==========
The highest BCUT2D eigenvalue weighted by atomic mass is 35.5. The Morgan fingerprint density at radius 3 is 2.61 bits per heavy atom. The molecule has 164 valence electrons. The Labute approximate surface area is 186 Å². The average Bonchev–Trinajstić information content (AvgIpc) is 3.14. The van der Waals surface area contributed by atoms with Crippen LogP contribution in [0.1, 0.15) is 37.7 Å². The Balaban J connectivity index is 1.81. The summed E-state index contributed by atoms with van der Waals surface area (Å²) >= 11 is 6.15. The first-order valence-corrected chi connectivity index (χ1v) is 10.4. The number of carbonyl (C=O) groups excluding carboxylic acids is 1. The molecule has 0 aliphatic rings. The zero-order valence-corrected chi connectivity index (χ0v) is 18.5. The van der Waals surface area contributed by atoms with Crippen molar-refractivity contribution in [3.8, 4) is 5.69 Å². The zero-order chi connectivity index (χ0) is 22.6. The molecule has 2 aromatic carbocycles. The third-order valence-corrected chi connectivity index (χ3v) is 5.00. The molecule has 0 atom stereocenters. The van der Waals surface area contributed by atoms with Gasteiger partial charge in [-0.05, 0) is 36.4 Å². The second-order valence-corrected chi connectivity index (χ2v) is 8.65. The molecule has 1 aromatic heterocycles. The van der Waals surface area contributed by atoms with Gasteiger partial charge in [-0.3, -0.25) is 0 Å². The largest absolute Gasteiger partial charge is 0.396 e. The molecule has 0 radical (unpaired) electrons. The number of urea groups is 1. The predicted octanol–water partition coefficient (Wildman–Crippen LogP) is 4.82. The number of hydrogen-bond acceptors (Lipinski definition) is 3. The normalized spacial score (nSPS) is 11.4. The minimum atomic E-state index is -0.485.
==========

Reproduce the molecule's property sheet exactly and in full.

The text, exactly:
The highest BCUT2D eigenvalue weighted by atomic mass is 35.5. The Morgan fingerprint density at radius 3 is 2.61 bits per heavy atom. The molecule has 164 valence electrons. The Labute approximate surface area is 186 Å². The average Bonchev–Trinajstić information content (AvgIpc) is 3.14. The van der Waals surface area contributed by atoms with Crippen LogP contribution in [0.1, 0.15) is 37.7 Å². The Balaban J connectivity index is 1.81. The summed E-state index contributed by atoms with van der Waals surface area (Å²) >= 11 is 6.15. The first-order valence-corrected chi connectivity index (χ1v) is 10.4. The number of carbonyl (C=O) groups excluding carboxylic acids is 1. The molecule has 0 aliphatic rings. The zero-order valence-corrected chi connectivity index (χ0v) is 18.5. The van der Waals surface area contributed by atoms with Crippen molar-refractivity contribution in [3.8, 4) is 5.69 Å². The zero-order chi connectivity index (χ0) is 22.6. The molecule has 2 aromatic carbocycles. The third-order valence-corrected chi connectivity index (χ3v) is 5.00. The molecule has 0 atom stereocenters. The van der Waals surface area contributed by atoms with Gasteiger partial charge in [-0.05, 0) is 36.4 Å². The second-order valence-corrected chi connectivity index (χ2v) is 8.65. The molecule has 1 aromatic heterocycles. The van der Waals surface area contributed by atoms with Gasteiger partial charge in [-0.3, -0.25) is 0 Å². The largest absolute Gasteiger partial charge is 0.396 e. The molecule has 0 radical (unpaired) electrons. The number of urea groups is 1. The predicted octanol–water partition coefficient (Wildman–Crippen LogP) is 4.82. The number of hydrogen-bond acceptors (Lipinski definition) is 3. The normalized spacial score (nSPS) is 11.4. The minimum atomic E-state index is -0.485.